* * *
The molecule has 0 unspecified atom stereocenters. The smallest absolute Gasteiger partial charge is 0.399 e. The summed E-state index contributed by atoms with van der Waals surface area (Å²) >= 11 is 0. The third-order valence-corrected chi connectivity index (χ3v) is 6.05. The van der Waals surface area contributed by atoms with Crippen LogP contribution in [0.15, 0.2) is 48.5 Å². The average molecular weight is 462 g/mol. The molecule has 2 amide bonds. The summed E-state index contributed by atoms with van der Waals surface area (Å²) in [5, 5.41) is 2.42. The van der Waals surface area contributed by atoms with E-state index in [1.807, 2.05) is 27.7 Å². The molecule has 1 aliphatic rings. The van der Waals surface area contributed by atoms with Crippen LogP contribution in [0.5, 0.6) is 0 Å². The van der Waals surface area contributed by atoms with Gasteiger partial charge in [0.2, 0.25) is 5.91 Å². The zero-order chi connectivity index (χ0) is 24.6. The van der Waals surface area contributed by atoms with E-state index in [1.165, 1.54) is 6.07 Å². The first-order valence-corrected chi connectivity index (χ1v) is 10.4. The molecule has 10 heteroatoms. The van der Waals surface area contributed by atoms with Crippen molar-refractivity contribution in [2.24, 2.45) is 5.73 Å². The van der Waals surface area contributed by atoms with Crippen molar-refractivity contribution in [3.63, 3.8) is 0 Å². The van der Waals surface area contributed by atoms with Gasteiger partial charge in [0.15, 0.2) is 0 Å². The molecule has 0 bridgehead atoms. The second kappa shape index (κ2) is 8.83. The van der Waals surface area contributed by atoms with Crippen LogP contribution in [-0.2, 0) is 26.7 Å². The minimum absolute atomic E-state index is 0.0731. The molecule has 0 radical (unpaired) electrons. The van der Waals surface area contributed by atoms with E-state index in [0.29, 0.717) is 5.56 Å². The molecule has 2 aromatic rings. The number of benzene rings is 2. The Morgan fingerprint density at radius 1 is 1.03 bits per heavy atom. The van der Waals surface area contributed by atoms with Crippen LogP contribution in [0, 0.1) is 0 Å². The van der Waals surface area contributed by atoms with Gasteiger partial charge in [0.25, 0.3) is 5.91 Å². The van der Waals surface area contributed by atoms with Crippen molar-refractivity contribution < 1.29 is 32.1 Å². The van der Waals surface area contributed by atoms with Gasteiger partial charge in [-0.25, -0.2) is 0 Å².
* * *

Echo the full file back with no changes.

The molecule has 0 unspecified atom stereocenters. The smallest absolute Gasteiger partial charge is 0.399 e. The summed E-state index contributed by atoms with van der Waals surface area (Å²) >= 11 is 0. The third-order valence-corrected chi connectivity index (χ3v) is 6.05. The van der Waals surface area contributed by atoms with Crippen LogP contribution in [0.15, 0.2) is 48.5 Å². The average molecular weight is 462 g/mol. The molecule has 2 amide bonds. The summed E-state index contributed by atoms with van der Waals surface area (Å²) in [5, 5.41) is 2.42. The van der Waals surface area contributed by atoms with E-state index in [1.807, 2.05) is 27.7 Å². The molecule has 1 aliphatic rings. The van der Waals surface area contributed by atoms with Crippen LogP contribution in [0.5, 0.6) is 0 Å². The van der Waals surface area contributed by atoms with Gasteiger partial charge in [0.2, 0.25) is 5.91 Å². The zero-order chi connectivity index (χ0) is 24.6. The van der Waals surface area contributed by atoms with E-state index in [1.165, 1.54) is 6.07 Å². The first-order valence-corrected chi connectivity index (χ1v) is 10.4. The molecule has 10 heteroatoms. The van der Waals surface area contributed by atoms with Crippen molar-refractivity contribution in [2.24, 2.45) is 5.73 Å². The van der Waals surface area contributed by atoms with Crippen molar-refractivity contribution in [3.63, 3.8) is 0 Å². The van der Waals surface area contributed by atoms with Gasteiger partial charge in [0.15, 0.2) is 0 Å². The molecule has 0 bridgehead atoms. The second kappa shape index (κ2) is 8.83. The van der Waals surface area contributed by atoms with Crippen LogP contribution in [-0.2, 0) is 26.7 Å². The minimum absolute atomic E-state index is 0.0731. The molecule has 0 radical (unpaired) electrons. The van der Waals surface area contributed by atoms with E-state index in [0.29, 0.717) is 5.56 Å². The molecule has 2 aromatic rings. The number of benzene rings is 2. The Morgan fingerprint density at radius 1 is 1.03 bits per heavy atom. The van der Waals surface area contributed by atoms with Crippen LogP contribution in [0, 0.1) is 0 Å². The van der Waals surface area contributed by atoms with Gasteiger partial charge in [0.25, 0.3) is 5.91 Å². The van der Waals surface area contributed by atoms with Crippen molar-refractivity contribution < 1.29 is 32.1 Å². The van der Waals surface area contributed by atoms with Gasteiger partial charge in [-0.25, -0.2) is 0 Å².